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Re: sauropod faces and ankylo tracks

Sebastian Apesteguia (sebapesteguia@yahoo.com.ar) wrote:

<The problem is in the sauropod nostrils. After Witmer, it is obvious a nostril
as fore as we can within the narial cavity, but...what about the telescoped
nostrils of several sauropods? We have three different opinions in the three
main paleoartists involved:>


  I favor the midway approach with a twist:

  The muscle is highly vascularized around the teeth and so it is unlikely the
softer soft tissue was as extensive, such as that the flesh was so close to the
surface of the bone that the bone growth developed around the blood vessels and
nerve tracts that mark the surface of the premaxilla, maxilla and dentary in
"horse-snouted" sauropods such as diplododines. The paired smooth surfaces
across the dorsal surface marks only the extent of soft-tissues probably not
appressed to the skull, but it is entirely possible cartilagenous structures
expanded this region as around the orbital region of modern reptiles such as
varanids. This this is possible for dinosaur snouts, then diplodocids may also
sport such structures above the skull accompanying the nasal passage rostrally.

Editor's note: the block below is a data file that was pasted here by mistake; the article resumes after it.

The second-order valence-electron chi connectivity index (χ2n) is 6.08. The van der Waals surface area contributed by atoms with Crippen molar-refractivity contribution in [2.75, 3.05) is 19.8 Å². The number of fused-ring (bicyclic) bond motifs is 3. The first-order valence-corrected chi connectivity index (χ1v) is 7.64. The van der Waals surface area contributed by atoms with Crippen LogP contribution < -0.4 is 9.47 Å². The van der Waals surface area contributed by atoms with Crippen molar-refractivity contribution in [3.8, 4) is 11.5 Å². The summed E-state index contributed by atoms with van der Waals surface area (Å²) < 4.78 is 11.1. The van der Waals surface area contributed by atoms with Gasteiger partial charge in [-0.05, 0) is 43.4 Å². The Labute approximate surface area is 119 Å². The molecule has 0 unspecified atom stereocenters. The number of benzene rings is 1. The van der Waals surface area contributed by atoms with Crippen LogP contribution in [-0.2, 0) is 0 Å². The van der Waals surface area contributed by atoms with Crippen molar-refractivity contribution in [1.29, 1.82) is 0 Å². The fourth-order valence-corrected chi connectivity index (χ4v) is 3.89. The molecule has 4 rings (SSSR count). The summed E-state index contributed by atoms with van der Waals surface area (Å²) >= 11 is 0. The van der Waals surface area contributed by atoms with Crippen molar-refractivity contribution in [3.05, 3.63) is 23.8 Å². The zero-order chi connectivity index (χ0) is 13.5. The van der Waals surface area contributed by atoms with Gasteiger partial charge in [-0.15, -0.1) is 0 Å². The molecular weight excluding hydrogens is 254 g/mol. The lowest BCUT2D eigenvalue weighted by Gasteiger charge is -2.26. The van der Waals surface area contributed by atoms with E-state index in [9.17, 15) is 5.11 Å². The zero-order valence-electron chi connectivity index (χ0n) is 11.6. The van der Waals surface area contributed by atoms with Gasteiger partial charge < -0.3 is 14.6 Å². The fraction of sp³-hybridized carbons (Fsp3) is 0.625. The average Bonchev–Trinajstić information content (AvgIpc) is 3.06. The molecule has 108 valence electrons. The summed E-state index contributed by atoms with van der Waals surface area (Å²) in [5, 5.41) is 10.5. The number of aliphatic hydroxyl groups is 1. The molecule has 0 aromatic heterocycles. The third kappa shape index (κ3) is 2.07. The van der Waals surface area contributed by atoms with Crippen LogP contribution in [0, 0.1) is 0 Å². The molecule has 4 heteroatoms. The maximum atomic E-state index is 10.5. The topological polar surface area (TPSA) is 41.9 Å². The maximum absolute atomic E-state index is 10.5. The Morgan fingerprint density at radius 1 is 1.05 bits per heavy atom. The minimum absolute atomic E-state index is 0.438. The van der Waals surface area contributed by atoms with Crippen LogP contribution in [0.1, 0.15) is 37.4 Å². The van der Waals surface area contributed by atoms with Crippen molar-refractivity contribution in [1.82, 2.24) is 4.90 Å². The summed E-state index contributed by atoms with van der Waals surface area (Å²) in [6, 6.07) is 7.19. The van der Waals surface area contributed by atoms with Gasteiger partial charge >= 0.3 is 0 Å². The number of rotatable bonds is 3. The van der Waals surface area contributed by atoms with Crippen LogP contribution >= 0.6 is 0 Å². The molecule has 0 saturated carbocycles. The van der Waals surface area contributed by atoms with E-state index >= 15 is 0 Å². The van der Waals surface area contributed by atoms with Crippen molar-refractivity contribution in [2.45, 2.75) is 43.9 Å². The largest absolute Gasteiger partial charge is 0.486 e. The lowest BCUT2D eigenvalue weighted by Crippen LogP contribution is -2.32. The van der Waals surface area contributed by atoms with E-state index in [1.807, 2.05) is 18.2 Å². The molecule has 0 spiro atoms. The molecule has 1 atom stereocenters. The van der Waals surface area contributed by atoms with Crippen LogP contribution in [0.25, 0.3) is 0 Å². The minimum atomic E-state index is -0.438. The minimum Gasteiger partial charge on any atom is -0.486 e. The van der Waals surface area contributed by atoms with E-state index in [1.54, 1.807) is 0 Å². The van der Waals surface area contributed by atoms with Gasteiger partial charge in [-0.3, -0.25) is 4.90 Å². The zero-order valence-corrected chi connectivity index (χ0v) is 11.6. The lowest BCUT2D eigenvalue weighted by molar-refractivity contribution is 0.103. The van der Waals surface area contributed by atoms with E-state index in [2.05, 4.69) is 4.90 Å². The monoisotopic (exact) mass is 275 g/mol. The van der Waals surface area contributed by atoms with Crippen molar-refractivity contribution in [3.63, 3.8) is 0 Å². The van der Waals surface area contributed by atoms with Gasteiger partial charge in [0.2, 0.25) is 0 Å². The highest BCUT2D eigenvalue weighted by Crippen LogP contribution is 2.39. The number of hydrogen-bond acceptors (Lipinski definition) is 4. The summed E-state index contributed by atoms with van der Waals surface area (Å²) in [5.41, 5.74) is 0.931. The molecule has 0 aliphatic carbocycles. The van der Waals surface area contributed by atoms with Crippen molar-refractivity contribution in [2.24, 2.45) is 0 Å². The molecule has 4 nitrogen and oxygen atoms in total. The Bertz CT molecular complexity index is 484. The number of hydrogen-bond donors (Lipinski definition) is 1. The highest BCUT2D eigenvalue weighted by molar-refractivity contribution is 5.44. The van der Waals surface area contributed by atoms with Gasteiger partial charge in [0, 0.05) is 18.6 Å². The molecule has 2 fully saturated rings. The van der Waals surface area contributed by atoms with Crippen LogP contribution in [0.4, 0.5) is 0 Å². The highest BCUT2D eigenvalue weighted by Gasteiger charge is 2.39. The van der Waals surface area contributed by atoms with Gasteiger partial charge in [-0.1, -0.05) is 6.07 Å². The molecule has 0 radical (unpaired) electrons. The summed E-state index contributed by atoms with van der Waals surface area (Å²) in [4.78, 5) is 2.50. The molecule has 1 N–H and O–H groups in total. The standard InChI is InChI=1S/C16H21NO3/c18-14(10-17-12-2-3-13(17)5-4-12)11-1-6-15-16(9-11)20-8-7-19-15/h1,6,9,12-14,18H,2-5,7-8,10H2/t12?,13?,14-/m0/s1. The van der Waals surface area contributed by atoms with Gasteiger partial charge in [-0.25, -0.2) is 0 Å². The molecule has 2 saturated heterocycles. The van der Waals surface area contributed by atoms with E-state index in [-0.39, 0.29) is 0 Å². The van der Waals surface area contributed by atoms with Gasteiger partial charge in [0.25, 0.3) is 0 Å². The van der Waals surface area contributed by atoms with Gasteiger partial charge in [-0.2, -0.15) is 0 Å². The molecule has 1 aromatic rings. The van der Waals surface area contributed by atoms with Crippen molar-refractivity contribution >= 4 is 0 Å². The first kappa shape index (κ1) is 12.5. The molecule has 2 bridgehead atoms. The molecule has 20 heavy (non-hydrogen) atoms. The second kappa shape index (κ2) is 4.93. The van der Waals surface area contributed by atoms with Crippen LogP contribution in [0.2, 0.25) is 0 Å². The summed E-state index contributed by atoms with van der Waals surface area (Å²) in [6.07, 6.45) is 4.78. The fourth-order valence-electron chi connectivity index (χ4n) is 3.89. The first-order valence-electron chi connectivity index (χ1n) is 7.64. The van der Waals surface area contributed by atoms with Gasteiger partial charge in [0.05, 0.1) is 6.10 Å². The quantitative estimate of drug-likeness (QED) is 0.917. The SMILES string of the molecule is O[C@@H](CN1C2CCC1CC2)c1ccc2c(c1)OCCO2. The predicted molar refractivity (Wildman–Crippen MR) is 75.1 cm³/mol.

If so, it seems possible to me that these tissues can form a variety of shapes
above the skull, including making loops, increasing the passage, orienting
nostrils caudally or laterally above the anterior region of the fossae, and so
forth. But likely they were around the anterior region of the fossae, as
described by Witmer. Thus, I would favor the midway hypothesis as the best data
to fit the facts without describing unknown extra features. I have of late
drawn cartilage structures similar to brachiosaur nasal arches above the
diplodocid snout, but not quite so large or prominent. The bony external naris
and the nostril are not confluent, and this gives a lot of room to fudge.


Jaime A. Headden

"Innocent, unbiased observation is a myth." --- P.B. Medawar (1969)

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